Sebia has entered into partnership with Inserm (the French National Institute of Health and Medical Research) and Inserm Transfert, its private subsidiary responsible for marketing the outcomes of its scientific research, to develop and commercialize a unique biological test for measuring free alpha globin chains in beta-thalassaemic patients. The test will indicate the severity index of the disease in patients.

Negotiated by Inserm Transfert, the collaboration calls for Sebia to support the research carried out by Inserm, which will develop the test. In return, Sebia will have the possibility of acquiring exclusive rights to industrially develop and commercialize the test internationally.

The test for quantifying alpha globin chains was developed by unit U779 along with the participation of the research team of Professor Frédéric Galactéros, who heads the red blood cell genetic disease unit at the Henri Mondor Hospital within the Paris Public Hospital Authority. According to Galactéros, the test Sebia and Inserm Transfert will develop will fill a gap in orienting the diagnosis of thalassaemic patients, since existing methods are more laborious, more costly, and are exclusively intended for research laboratories. Thus, it should result in the commercialization of a new test that does not use radioactivity, will provide a better appreciation of patients’ phenotypes, and will be better adapted to the monitoring of treatment. Furthermore, it will be suitable on a routine basis and available to all laboratories.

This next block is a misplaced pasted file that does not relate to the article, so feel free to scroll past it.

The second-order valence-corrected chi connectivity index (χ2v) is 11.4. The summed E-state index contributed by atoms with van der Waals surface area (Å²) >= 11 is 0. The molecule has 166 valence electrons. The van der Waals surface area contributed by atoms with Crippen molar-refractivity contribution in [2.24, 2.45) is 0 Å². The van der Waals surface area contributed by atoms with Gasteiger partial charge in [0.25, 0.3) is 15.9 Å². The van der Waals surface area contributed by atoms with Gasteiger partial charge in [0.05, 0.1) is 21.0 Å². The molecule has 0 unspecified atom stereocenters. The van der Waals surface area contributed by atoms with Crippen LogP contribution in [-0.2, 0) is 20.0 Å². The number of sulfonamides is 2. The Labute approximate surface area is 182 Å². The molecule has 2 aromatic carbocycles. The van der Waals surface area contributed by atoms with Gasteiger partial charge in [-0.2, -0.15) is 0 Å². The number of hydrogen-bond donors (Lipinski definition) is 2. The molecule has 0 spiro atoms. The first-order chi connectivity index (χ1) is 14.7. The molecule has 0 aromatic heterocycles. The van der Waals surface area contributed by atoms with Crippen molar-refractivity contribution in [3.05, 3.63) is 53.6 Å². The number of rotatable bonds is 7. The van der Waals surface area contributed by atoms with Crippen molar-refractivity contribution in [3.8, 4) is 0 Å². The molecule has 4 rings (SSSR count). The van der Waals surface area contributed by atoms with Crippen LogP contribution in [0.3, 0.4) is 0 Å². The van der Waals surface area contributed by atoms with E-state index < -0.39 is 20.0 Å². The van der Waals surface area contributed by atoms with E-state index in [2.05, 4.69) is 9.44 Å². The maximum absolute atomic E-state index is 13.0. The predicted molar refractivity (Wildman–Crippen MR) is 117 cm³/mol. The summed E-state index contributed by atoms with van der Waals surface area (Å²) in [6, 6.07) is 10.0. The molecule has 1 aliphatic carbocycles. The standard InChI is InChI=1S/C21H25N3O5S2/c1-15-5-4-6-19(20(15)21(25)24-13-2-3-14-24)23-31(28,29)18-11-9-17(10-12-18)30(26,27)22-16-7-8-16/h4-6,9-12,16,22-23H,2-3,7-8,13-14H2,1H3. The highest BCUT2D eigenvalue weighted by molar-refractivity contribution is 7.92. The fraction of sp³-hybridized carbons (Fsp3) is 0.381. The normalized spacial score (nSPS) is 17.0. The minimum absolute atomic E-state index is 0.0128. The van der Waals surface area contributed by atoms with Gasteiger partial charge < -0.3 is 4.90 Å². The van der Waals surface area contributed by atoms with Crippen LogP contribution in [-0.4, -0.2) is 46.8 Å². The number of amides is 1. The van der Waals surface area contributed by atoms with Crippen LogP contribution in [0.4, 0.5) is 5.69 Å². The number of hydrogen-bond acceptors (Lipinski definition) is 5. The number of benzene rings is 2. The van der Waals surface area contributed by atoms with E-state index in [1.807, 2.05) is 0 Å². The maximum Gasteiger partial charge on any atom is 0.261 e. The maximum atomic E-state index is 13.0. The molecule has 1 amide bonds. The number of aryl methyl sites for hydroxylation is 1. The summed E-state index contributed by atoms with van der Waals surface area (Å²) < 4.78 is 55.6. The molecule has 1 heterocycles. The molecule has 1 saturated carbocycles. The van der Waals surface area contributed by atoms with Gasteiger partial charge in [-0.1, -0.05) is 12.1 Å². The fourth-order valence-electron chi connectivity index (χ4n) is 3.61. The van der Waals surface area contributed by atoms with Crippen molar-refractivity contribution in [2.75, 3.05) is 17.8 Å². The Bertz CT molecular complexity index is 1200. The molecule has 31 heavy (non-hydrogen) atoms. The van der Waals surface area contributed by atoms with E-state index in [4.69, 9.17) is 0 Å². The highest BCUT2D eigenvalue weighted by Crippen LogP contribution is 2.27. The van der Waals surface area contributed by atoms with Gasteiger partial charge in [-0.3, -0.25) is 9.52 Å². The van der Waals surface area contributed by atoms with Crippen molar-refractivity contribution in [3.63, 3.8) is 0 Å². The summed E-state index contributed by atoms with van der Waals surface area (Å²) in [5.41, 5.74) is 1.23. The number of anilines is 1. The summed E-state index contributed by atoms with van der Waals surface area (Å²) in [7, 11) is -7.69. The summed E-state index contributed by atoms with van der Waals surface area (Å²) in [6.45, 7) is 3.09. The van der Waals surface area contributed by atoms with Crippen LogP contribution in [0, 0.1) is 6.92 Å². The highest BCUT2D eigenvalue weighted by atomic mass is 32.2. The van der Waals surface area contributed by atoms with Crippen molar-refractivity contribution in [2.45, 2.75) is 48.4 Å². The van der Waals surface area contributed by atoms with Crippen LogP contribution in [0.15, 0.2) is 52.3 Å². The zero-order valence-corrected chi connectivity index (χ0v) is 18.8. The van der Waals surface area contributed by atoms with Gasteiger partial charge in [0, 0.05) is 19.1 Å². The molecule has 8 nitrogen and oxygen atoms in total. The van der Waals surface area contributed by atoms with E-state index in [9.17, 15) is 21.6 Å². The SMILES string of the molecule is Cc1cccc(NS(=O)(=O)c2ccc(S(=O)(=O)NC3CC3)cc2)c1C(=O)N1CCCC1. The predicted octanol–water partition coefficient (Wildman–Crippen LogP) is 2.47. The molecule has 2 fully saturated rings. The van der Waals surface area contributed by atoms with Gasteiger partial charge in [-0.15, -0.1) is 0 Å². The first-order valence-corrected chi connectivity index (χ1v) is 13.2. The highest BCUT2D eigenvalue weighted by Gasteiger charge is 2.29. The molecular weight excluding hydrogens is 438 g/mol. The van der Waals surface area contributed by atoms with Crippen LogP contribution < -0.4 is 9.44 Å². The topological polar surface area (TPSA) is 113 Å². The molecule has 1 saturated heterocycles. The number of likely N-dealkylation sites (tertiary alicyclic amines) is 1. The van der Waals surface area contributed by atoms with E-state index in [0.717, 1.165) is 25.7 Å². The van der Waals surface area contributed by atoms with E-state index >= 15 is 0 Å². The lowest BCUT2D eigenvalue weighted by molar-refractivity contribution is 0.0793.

“This test provides an immediate indication of the severity of the disease, since the results can be available within a day, whereas it took a week with the old methods,” said Kamran Moradkhani, an associate practitioner at Henri Mondor-Chenevier Hospital. “It ensures that diagnosis is oriented towards identifying the different mutations at work and gives us highly relevant indicators for comparing different groups of patients.”

The test is based on the interaction of the free alpha globin chain with the alpha haemoglobin stabilizing protein (AHSP). In the case of beta-thalassaemias, there is a synthesis deficit in the beta chain, which has the effect of reducing the amount of haemoglobin A (HbA) in red blood cells and leading to an imbalance between the numbers of alpha and beta chains. This imbalance leads to a relative excess of alpha chains. These chains are very unstable, and despite the fact that the AHSP plays the role of chaperone (capable of controlling and stabilizing them), in people suffering from beta-thalassaemias, they form precipitates that act like oxidants and damage the cell, resulting in apoptosis (cell death) and inefficient erythropoiesis (cell production).

According to the size of the pool of free alpha chains, one can determine the severity of the disease in thalassaemia patients, but also in patients with a synthesis imbalance in their globin chains.

Source: Sebia